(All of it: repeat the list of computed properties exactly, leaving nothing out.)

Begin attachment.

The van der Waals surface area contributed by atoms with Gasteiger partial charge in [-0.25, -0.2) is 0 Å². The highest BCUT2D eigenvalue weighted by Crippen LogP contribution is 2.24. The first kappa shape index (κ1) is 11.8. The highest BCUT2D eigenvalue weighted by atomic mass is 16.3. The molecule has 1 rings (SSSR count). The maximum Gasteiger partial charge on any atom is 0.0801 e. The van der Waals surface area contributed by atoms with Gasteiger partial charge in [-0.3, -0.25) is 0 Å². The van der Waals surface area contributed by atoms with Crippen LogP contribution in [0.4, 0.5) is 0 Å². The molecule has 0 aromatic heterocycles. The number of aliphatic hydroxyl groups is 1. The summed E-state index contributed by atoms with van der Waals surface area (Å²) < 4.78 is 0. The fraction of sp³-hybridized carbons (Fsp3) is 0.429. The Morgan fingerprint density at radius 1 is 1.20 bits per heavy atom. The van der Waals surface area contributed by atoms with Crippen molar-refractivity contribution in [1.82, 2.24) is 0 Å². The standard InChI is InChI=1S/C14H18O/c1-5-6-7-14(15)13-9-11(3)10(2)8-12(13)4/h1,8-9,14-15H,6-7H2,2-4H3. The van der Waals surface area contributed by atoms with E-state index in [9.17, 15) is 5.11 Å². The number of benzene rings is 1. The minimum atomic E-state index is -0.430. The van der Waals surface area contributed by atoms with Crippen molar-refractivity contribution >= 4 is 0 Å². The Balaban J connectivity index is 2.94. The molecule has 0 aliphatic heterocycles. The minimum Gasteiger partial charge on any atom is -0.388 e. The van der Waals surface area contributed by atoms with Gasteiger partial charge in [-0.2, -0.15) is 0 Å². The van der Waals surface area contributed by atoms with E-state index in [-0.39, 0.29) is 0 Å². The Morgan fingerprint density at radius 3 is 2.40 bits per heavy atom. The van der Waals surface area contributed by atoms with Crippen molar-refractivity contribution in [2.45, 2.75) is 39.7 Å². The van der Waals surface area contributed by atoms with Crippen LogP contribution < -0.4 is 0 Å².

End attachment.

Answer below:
The van der Waals surface area contributed by atoms with Gasteiger partial charge in [-0.25, -0.2) is 0 Å². The highest BCUT2D eigenvalue weighted by Crippen LogP contribution is 2.24. The first kappa shape index (κ1) is 11.8. The highest BCUT2D eigenvalue weighted by atomic mass is 16.3. The molecule has 1 rings (SSSR count). The maximum Gasteiger partial charge on any atom is 0.0801 e. The van der Waals surface area contributed by atoms with Gasteiger partial charge in [-0.3, -0.25) is 0 Å². The van der Waals surface area contributed by atoms with Crippen LogP contribution in [0.4, 0.5) is 0 Å². The molecule has 0 aromatic heterocycles. The number of aliphatic hydroxyl groups is 1. The summed E-state index contributed by atoms with van der Waals surface area (Å²) < 4.78 is 0. The fraction of sp³-hybridized carbons (Fsp3) is 0.429. The Morgan fingerprint density at radius 1 is 1.20 bits per heavy atom. The van der Waals surface area contributed by atoms with Crippen molar-refractivity contribution in [1.82, 2.24) is 0 Å². The standard InChI is InChI=1S/C14H18O/c1-5-6-7-14(15)13-9-11(3)10(2)8-12(13)4/h1,8-9,14-15H,6-7H2,2-4H3. The van der Waals surface area contributed by atoms with E-state index in [9.17, 15) is 5.11 Å². The number of benzene rings is 1. The minimum atomic E-state index is -0.430. The van der Waals surface area contributed by atoms with Crippen molar-refractivity contribution >= 4 is 0 Å². The Balaban J connectivity index is 2.94. The molecule has 0 aliphatic heterocycles. The minimum Gasteiger partial charge on any atom is -0.388 e. The van der Waals surface area contributed by atoms with Gasteiger partial charge in [-0.2, -0.15) is 0 Å². The van der Waals surface area contributed by atoms with E-state index in [-0.39, 0.29) is 0 Å². The Morgan fingerprint density at radius 3 is 2.40 bits per heavy atom. The van der Waals surface area contributed by atoms with Crippen molar-refractivity contribution in [2.45, 2.75) is 39.7 Å². The van der Waals surface area contributed by atoms with Crippen LogP contribution < -0.4 is 0 Å².